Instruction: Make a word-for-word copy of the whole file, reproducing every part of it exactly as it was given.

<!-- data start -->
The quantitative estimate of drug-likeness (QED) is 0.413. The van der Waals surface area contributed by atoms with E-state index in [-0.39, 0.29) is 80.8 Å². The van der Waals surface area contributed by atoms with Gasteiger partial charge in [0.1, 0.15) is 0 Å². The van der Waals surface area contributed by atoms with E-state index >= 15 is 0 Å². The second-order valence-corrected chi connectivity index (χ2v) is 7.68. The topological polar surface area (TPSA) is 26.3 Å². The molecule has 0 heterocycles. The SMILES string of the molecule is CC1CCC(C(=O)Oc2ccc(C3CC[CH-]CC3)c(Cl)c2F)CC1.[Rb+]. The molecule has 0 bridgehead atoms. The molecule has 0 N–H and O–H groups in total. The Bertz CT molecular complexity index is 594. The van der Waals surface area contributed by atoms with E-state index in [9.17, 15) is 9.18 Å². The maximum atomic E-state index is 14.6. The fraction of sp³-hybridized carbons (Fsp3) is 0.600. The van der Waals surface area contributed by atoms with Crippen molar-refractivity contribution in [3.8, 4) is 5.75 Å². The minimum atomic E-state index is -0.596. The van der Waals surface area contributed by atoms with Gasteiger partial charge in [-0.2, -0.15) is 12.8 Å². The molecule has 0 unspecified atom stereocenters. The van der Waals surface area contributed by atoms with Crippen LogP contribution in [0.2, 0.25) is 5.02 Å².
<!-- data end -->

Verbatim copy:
The quantitative estimate of drug-likeness (QED) is 0.413. The van der Waals surface area contributed by atoms with E-state index in [-0.39, 0.29) is 80.8 Å². The van der Waals surface area contributed by atoms with Gasteiger partial charge in [0.1, 0.15) is 0 Å². The van der Waals surface area contributed by atoms with E-state index >= 15 is 0 Å². The second-order valence-corrected chi connectivity index (χ2v) is 7.68. The topological polar surface area (TPSA) is 26.3 Å². The molecule has 0 heterocycles. The SMILES string of the molecule is CC1CCC(C(=O)Oc2ccc(C3CC[CH-]CC3)c(Cl)c2F)CC1.[Rb+]. The molecule has 0 bridgehead atoms. The molecule has 0 N–H and O–H groups in total. The Bertz CT molecular complexity index is 594. The van der Waals surface area contributed by atoms with E-state index in [9.17, 15) is 9.18 Å². The maximum atomic E-state index is 14.6. The fraction of sp³-hybridized carbons (Fsp3) is 0.600. The van der Waals surface area contributed by atoms with Crippen molar-refractivity contribution in [3.8, 4) is 5.75 Å². The minimum atomic E-state index is -0.596. The van der Waals surface area contributed by atoms with Gasteiger partial charge in [-0.2, -0.15) is 12.8 Å². The molecule has 0 unspecified atom stereocenters. The van der Waals surface area contributed by atoms with Crippen LogP contribution in [0.2, 0.25) is 5.02 Å².